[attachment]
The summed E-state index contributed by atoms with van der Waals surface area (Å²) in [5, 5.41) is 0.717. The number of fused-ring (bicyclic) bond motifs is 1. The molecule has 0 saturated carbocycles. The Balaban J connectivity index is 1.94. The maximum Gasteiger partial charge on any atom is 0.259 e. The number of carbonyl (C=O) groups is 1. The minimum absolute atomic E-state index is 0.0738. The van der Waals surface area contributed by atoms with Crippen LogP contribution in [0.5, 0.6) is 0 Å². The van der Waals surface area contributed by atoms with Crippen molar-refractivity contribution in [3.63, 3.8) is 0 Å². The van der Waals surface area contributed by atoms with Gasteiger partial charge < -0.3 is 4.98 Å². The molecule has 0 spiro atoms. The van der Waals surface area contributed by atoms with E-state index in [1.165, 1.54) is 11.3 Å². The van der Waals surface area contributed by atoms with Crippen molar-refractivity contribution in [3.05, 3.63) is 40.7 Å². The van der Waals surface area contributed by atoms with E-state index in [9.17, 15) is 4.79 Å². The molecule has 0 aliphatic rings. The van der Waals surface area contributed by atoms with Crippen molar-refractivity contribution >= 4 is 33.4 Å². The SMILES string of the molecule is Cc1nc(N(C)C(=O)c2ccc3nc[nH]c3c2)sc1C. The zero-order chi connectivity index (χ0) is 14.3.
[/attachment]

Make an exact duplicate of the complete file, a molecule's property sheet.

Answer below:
The summed E-state index contributed by atoms with van der Waals surface area (Å²) in [5, 5.41) is 0.717. The number of fused-ring (bicyclic) bond motifs is 1. The molecule has 0 saturated carbocycles. The Balaban J connectivity index is 1.94. The maximum Gasteiger partial charge on any atom is 0.259 e. The number of carbonyl (C=O) groups is 1. The minimum absolute atomic E-state index is 0.0738. The van der Waals surface area contributed by atoms with Crippen LogP contribution in [0.5, 0.6) is 0 Å². The van der Waals surface area contributed by atoms with Crippen molar-refractivity contribution in [3.63, 3.8) is 0 Å². The van der Waals surface area contributed by atoms with Gasteiger partial charge < -0.3 is 4.98 Å². The molecule has 0 spiro atoms. The van der Waals surface area contributed by atoms with E-state index in [1.165, 1.54) is 11.3 Å². The van der Waals surface area contributed by atoms with Crippen molar-refractivity contribution in [3.05, 3.63) is 40.7 Å². The van der Waals surface area contributed by atoms with E-state index in [9.17, 15) is 4.79 Å². The molecule has 0 aliphatic rings. The van der Waals surface area contributed by atoms with Crippen molar-refractivity contribution >= 4 is 33.4 Å². The SMILES string of the molecule is Cc1nc(N(C)C(=O)c2ccc3nc[nH]c3c2)sc1C. The zero-order chi connectivity index (χ0) is 14.3.